United States Court of Appeals FOR THE EIGHTH CIRCUIT
July 30, 2010
UNITED STATES OF AMERICA, PLAINTIFF -- APPELLEE,
MICHAEL L. DALE, DEFENDANT -- APPELLANT.
UNITED STATES OF AMERICA, PLAINTIFF -- APPELLEE,
DYSHAWN JOHNSON, DEFENDANT -- APPELLANT.
Appeals from the United States No. 08-3246 District Court for the Western District of Missouri.
The opinion of the court was delivered by: Bye, Circuit Judge.
Submitted: September 24, 2009
Before BYE, ARNOLD and SMITH, Circuit Judges.
Appellants Michael L. Dale and Dyshawn Johnson were convicted at a joint trial of two counts of first-degree murder and conspiracy to distribute cocaine. Dale and Johnson raise numerous arguments on appeal challenging their convictions. We affirm.
On December 21, 2002, Anthony Rios and Olivia Raya were found murdered in their Kansas City, Missouri, home, both victims of multiple gunshot wounds. On December 21, 2002, at about 7:57 p.m., Francisco Rios, the grandfather of Anthony Rios, went to the home of Anthony Rios and Olivia Raya at 5115 Hardesty, Kansas City, Missouri, to check on them because neither he nor his wife had seen Rios or Raya all day. Francisco Rios, who lived next door, went through the back door, which was unlocked, and found both victims shot to death. Raya was sitting on a living room couch where she had been writing out thank-you cards for graduation gifts, with a pen still in her left hand. Anthony Rios, who was also known as "Snap" or "Snapper," was found on his back on the kitchen floor. Police found several bricks of marijuana and cocaine in Rios's home. Rios's phone records revealed that the last call made or received by Rios was to Dyshawn Johnson at 7:21 p.m. on December 20, 2002.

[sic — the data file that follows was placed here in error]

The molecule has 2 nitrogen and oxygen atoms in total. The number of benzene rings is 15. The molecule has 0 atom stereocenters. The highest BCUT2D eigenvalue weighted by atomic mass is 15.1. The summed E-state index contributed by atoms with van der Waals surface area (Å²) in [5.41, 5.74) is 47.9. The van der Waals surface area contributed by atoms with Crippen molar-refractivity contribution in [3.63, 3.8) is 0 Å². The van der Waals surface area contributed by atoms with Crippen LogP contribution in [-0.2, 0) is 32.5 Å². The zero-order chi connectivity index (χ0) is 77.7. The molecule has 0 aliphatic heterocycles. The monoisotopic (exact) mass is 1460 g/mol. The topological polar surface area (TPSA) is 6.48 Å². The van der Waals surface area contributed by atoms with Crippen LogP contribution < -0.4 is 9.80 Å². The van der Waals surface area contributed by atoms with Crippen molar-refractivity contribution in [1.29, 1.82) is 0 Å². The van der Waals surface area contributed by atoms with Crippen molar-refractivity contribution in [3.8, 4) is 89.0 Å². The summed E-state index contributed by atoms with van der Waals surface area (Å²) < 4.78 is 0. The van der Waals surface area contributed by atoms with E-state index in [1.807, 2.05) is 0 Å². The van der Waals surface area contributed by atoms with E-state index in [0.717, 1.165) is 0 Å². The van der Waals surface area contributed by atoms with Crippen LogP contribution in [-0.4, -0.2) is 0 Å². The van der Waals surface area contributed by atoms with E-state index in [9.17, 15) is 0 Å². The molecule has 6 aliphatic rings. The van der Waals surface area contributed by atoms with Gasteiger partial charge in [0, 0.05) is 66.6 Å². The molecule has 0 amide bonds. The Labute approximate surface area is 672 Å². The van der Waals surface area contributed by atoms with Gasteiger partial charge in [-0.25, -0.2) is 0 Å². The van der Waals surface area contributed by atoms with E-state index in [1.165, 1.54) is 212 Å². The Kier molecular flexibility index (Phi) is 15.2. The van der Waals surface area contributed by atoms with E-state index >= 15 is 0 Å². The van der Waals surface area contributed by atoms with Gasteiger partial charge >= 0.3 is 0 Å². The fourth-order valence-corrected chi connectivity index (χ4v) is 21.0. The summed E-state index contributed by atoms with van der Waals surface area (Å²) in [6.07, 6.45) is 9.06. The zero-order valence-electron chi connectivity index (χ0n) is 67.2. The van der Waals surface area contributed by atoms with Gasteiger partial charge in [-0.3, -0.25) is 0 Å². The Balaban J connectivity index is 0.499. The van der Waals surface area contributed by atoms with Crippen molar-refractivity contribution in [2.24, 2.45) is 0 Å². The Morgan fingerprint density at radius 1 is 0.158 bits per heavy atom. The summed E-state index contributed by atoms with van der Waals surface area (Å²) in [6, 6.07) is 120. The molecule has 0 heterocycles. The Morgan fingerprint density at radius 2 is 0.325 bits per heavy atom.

The last witness to see or speak to the victims, Paul Lupercio, visited Rios's home on Friday evening, December 20, 2002, at about 7:30 p.m. At that time, Lupercio stopped by the victims' home to arrange a drug deal with Rios. Lupercio testified that he always called before going to Rios's house to conduct a drug deal. Lupercio testified that Raya was sitting on the couch at the time, writing out graduation thank-you cards, and that she gave him a card while he was at the house. Lupercio gave Rios $20,000 cash for a kilogram of cocaine, which, Lupercio testified, he was going to stop by to pick up later that evening. However, Rios never answered his phone later that night or called him back, which Lupercio testified was unusual for Rios.
On February 12, 2003, North Kansas City police officers stopped Johnson for speeding while he was driving a Yukon Denali. He was then found to be driving with a revoked license, at which time he was arrested. Police searched Johnson and his Yukon Denali incident to arrest, and recovered: $2,355 in United States currency from Johnson's pants pocket; $3,500 in United States currency from his left shoe; a Cartier watch valued at $6,000 by Johnson; a diamond ring valued at $4,500 by Johnson; a silver cross with a chain valued at $10,000 by Johnson; a diamond earring valued at $4,000 by Johnson; a small amount of marijuana; several money order receipts totaling $14,700; and a Southwest Airlines travel receipt in Johnson's name purchased December 20, 2002, with $595.00 cash, for travel from Kansas City to Los Angeles on December 21, 2002.